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Unveiling the soul of Seoul - during a PM visit

Monday March 26, 2012 06:44:13 PM, Vishnu Makhijani , IANS

Prime Minister Dr. Manmohan Singh with South Korean President Lee Myung-bak, at the Welcome Reception for the Nuclear Security Summit, in Seoul on March 26, 2012.

Seoul: It's home to major conglomerates like Hyundai, Samsung and LG and boasts of the world's fastest broadband network. It hosted the 1986 Asian Ganes, the 1998 Olympics, the 2002 FIFA World Cup, the 2010 G-20 summit and now, the March 26-27 Nuclear Security Summit. But there's more to Seoul than mere statistics.

It has been a major settlement for 2,000 years whose foundation dates back to 18 BC. At 10 million residents, the South Korean capital is considered one of the largest cities in Asia. It has got the world's longest circular metro line of 60 km and the world longest underground line of 52 km.

The media visitor to this city to cover the Nuclear Security Summit and the visit of Indian Prime Minister Manmohan Singh finds a city that oozes vibrancy from every pore and the best way to view it - particularly at night - is from the Seoul Tower at Namsan in the heart of the city that rises 236.7 metres from its base. Access is by cable car but one can also walk up for free!

At the end of the rainbow, as it were, is a breathtaking 380 degree of the city, a restaurant that revolves every 48 minutes, two other restaurants and gift shops.

At the base of the tower is a seven kilometre walking path and the best time to visit is in April to view the spectacular cherry blossoms. The adjacent Namsan Botanical Gardens is replete with Korea's flora.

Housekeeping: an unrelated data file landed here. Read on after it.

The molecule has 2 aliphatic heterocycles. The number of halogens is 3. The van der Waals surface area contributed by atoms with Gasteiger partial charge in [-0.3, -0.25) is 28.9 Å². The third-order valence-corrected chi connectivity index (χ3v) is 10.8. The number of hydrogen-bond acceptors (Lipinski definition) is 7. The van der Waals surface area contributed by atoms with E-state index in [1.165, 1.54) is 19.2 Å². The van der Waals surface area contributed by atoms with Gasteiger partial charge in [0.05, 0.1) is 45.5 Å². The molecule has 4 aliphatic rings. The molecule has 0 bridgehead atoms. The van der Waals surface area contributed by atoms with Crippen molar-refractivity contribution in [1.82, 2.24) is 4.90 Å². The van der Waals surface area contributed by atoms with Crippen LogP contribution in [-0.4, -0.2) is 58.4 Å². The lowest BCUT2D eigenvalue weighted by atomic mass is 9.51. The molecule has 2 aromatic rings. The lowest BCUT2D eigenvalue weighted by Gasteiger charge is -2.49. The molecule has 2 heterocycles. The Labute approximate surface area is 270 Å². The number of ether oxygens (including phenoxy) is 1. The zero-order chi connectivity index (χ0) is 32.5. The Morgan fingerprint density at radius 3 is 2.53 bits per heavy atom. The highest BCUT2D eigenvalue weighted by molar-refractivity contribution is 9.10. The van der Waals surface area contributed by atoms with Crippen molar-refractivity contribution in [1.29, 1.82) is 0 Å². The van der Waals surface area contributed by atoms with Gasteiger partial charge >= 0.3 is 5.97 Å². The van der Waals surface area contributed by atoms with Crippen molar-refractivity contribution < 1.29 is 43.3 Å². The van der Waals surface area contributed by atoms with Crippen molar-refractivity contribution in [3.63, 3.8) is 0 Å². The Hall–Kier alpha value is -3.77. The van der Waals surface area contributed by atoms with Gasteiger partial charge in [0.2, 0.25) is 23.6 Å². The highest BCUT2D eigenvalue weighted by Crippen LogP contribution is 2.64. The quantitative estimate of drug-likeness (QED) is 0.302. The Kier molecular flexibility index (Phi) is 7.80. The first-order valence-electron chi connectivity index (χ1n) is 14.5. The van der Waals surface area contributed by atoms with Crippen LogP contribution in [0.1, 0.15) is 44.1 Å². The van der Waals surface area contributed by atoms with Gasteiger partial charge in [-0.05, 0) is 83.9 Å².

Next, take in Chennggyecheon, an 8.4 km public recreation space. It began life as a drainage stream but after the 1950-51 Korean War, with the influx of refugees, it became home to shanties and was eventually covered and an elevated road constructed over it.

In July 2003, then Seoul mayor Lee Myung-bak, now the South Korean president, initiated a project to revive the stream. The elevated road was demolished, 120,000 tonnes of water were pumped in annually from the Han River that flows through the city and the stream was opened to the public in 2005.

Going back in time is the Gyeongbokgung Palace built in 1395 and from where the Joeseon Dynasty, one of the three that ruled the country, originated. It's considered one of the biggest and most beautiful of five such palaces in Seoul and has gone through its ups and downs, having been twice partially burnt down and restored.

Also to be visited is the Namsangol Hanok Village, a mini-folk village with a number of traditional Korean-style houses. With its household goods and furniture arranged in the style of the Joeseon era, it provides a fascinating insight into the past and hosts two-three traditional wedding ceremonies every week.

Your next stop should be the Bongeunsa Temple, which was the main shrine of the Zen sect of Buddhism from 1551 to 1936. A fire in 1939 destroyed most of the building and other parts were destroyed in the Korean War. With the reconstruction work still on, the temple is today once again a large and thriving complex.

Insa-dong is a one-stop shop for all those looking for the various aspects of traditional Korean arts and crafts. Initially known as an antique district, it transformed in 1988 when an array of modern art galleries opened.

It's been a vehicle-free streets from 10 a.m. to 10 p.m. on Sundays since 1997, making it a huge venue for outdoor festivals.

Unfortunately, one of the most beautiful buildings in Seoul - the Blue House - is not open to the public because it's the home of the South Korean president.

It's exterior design is based on the architectural techniques used in the construction of traditional wooden royal palaces. The hipped and gabled roof of the building is considered one of the most refined and attractive styles of traditional Korean architecture. It features lines converging at the crest of the roof in a triangle.

The main building and its two annexes are covered with some 150,000 traditional Korean blue roof tiles - hence the name Blue House.

Open it might not be to the general public, but despair not. For the intrepid, there's always a way of getting in.

(Vishnu Makhijani can be contacted at



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